The policy “deals a blow to wooden ships,” said Damianidis. “They might be old boats, but that’s a disregard for craftsmanship. When you see young people breaking wooden boats like useless, why do they bother learning how to make them? Do you need ? “
Destruction is pain for their creators.
“It’s bad, it’s very bad, because this art is one of the best and one of the most difficult. Ancient art, ”said retired shipbuilder Giorgos Zinideros. Now 75, he started working in his grandfather’s shipyard in Samos at the age of 12. After years of apprenticeship, he moved to the main shipyard in Perama near Piraeus, Greece’s main port.
“You won’t learn this trade in a year or two. It will take years, ”he said. “Don’t forget to take the tree and make a masterpiece, a boat.”
Another important factor in the rapid decline in the number of captains is the lack of formal education.
“Young people often have to learn from former artisans for five or six years to be able to make their own small boats, kaiki,” said Damianidis. It was. “There is no boat building school.”
Damianidis is the curator of the new Aegean Shipbuilding and Maritime Crafts Museum in Samos and hopes that Greece’s first traditional shipbuilding school will open in the museum.
It could also help Samos’ last boatbuilder, who currently works mostly alone due to a lack of skilled assistants.
“It’s important to get someone to gain experience because if you make a mistake, especially in the early stages of (building) a boat, the boat can become a basin rather than a boat. . Ria Kiassos.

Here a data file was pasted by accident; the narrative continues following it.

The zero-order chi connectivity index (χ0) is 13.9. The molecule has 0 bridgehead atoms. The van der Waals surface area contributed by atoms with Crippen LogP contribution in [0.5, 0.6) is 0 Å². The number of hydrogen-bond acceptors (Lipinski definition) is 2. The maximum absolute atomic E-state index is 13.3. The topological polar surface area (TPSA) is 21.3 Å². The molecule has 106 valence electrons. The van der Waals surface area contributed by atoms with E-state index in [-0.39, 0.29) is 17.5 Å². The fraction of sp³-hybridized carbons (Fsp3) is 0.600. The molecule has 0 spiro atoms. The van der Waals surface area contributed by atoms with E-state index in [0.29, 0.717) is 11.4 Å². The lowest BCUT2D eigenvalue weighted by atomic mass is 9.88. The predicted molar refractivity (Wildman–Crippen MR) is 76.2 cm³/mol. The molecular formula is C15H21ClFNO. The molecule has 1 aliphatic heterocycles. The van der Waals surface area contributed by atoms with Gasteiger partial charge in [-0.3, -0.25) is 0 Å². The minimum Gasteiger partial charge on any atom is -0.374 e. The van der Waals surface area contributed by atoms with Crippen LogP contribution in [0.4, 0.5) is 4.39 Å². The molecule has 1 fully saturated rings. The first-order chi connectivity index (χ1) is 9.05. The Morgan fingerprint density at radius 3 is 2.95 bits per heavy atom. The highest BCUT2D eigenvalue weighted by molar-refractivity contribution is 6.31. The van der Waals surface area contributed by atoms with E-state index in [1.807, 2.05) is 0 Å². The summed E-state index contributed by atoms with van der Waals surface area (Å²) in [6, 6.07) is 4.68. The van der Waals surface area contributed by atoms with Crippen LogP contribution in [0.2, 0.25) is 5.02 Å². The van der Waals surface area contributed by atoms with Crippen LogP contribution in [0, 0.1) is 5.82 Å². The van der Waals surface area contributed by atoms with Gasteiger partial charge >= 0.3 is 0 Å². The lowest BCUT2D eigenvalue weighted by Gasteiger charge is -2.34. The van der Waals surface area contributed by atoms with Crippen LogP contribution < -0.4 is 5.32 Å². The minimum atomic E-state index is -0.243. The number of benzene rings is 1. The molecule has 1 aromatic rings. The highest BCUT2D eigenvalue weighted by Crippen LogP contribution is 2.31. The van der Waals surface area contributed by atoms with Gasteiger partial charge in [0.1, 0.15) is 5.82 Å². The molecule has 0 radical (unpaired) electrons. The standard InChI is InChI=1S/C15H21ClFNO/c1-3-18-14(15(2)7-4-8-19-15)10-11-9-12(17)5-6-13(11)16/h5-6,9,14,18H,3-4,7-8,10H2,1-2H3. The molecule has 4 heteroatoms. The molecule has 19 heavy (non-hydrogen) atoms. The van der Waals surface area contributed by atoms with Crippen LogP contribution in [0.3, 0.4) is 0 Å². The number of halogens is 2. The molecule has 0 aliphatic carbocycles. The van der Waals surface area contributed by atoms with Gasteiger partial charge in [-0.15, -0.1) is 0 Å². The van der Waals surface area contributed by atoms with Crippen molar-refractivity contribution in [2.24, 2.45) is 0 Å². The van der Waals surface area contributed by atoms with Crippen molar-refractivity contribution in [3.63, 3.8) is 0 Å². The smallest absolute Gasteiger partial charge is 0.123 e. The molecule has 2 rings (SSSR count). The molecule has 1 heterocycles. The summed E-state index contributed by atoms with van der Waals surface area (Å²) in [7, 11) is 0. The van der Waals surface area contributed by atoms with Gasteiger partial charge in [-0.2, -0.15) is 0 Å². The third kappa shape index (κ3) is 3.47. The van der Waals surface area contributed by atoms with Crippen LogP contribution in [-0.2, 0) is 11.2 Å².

Like Tsinidelos and all current boat builders, Kiassos started at a young age. Currently 47, he says he has worked for over 30 years but continues to learn. As a schoolboy, he sat in his uncle’s shipyard and watched the logs turn into a beautiful ship. He started working there at the age of 16 when he was leaving school.
He learned what the right season to cut trees was, when to use naturally bent lumber, and where to put each piece on the boat. He explains that if you make a mistake the ship may have problems. If understood correctly, his work combines beauty, functionality and durability.
The time and effort required to produce means that boat builders often bond with their work and ultimately deliver it to their owners, which is often bittersweet.
Chiassos says he wants to finish each boat and start with the next.
“But when he leaves, I’m kind of sad. Yeah, when I see it in the water I’m happy and I know it’s okay, but it’s like something is gone – I How can you say that, like a part of? “He gets the word. “It might sound a little strange as I say, but it is.”
Despite the gloomy future prospects of his profession, another shipbuilder from Samos, Andreas Calamanolis, 45, remains hopeful.
“I think people will go back to the wooden boats. I want to believe. To be true, other boats don’t have the durability of wooden boats. They are not plastic, they are not, ”he says. It was. “Trees are living things and will survive for years to come. “